David, thank you for this post. Unfamiliar with the term “fifth columnist”, I poked around a bit. According to Columbia Professor Hamid Dabashi, the term “Fifth Column” is “believed to have been coined in 1936 by Emilio Mola y Vidal (1887-1937), a nationalist general during the Spanish Civil War (1936-1939), as his army of four columns was approaching Madrid, and he said that a “Fifth Column” would join them from within the city. Ernest Hemingway’s The Fifth Column and the First Forty-Nine Stories (1938) is a homage to that coinage.” Elsewhere, a “fifth column” is a group of people who clandestinely undermine a larger group such as a nation from within; a group of people who act traitorously and subversively out of a secret sympathy with an enemy of their country. Thus does Lewis bring to mind several logion of the Gospel of Thomas (which The Rev. Cynthia Bourgeault deems an important piece of Christian scripture that’s gone missing) that speak of the enemies within and outside ourselves who seek to gain entry. Lewis continues in Christian Reflections with this reminder that Faith is a gift, plain and simple: “Reason may win truths; without Faith she will retain them just as long as Satan pleases. There is nothing we cannot be made to believe or disbelieve. If we wish to be reasonable, not now and then, but constantly, we must pray for the gift of Faith, for the power to go on believing not in the teeth of reason but in the teeth of lust and terror and jealousy and boredom and indifference that which reason, authority, or experience, or all three, have once delivered to us for truth. And the answer to that prayer will, perhaps, surprise us when it comes. For I am not sure, after all, whether one of the causes of our weak faith is not a secret wish that our faith should not be very strong. Is there some reservation in our minds? Some fear of what it might be like if out religion became quite real? I hope not. God help us all, and forgive us.”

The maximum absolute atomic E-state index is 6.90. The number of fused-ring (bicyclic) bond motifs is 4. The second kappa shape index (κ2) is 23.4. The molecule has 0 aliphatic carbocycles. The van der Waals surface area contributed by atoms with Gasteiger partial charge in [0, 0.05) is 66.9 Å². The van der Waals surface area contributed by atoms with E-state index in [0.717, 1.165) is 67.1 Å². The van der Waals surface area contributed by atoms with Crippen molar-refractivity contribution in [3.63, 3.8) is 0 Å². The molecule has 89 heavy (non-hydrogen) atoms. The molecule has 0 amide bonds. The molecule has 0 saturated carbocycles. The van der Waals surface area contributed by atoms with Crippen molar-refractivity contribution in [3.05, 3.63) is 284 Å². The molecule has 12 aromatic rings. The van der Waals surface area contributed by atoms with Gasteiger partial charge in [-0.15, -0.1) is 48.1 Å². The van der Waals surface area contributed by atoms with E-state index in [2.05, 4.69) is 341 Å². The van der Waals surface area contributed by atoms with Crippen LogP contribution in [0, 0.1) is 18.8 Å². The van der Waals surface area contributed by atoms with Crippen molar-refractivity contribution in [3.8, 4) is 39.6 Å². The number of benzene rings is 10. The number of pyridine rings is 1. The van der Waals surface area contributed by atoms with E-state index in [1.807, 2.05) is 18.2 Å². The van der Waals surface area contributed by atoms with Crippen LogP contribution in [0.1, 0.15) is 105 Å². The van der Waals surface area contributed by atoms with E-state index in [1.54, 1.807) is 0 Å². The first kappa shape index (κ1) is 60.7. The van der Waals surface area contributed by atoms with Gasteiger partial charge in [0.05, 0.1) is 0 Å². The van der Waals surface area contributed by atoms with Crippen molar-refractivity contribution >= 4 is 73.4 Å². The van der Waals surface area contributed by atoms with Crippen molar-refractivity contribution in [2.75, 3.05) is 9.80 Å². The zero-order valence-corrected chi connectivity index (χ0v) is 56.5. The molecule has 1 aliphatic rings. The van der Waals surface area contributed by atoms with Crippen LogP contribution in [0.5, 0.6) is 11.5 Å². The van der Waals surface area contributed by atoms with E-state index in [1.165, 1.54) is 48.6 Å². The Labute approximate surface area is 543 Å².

David Anderson says
Thanks, Gail–I had a vague sense of that “Fifth Column,” but it was good to have some background. And that final quote of Lewis–of all the things “reason has delivered to us as truth”–the atrocities of the 20th C were starting to mount, and the artists and intellectuals were looking for some way to account for it. Had to copy that one so I could print it and read it again in a week.
clark johnson says
David, your comments and those of Matt , as well as C S Lewis are so human,at least this human thinks so
David Anderson says
I love what “this human,” Clark, thinks.
Good post David. It got me to thinking…
If a devout Mormon came to me with doubts about whether Joseph Smith really translated the Book of Mormon from golden plates that had been buried by an angel in upstate New York, what should I say to him?
If his Mormon faith is giving him comfort and hope, if it’s helping him love his wife and children, if it’s making him a good citizen of his community, how should I advise him?
Should I say: Hang in there. Just trust your faith and follow its precepts? Should I say: Remember, ex-Mormons have doubts too?
Mark Mosier says
And I thought I’d have a calm mind-free day off at home. First there was my catch-up session w/ Charlie Rose’s show on my DVR and now this episode of your blog?!
I, too thank Gail for her research (my procras-self wanted to blame my ancient computer for how LONG the search for an explanation of the “fifth column” would take. Really liked her inclusion of the Lewis’ “teeth of reason” section.
I shall think of my lower teeth (base, foundation) as the ones of reason, and my upper teeth that show as the ever-present “lust, terror, etc.” I appreciate them all (the latter can produce a smile as well…), but it is better for me to experience them in the work of others, real or imagined (especially during Oscar seaon). I now have less despair that (hopefully) ALL of them will remain with this human–the analogy is becoming sophmoric meandering, I know, so I will stop!
Thank you, David for starting this conversation. Your column is very meaningful to me.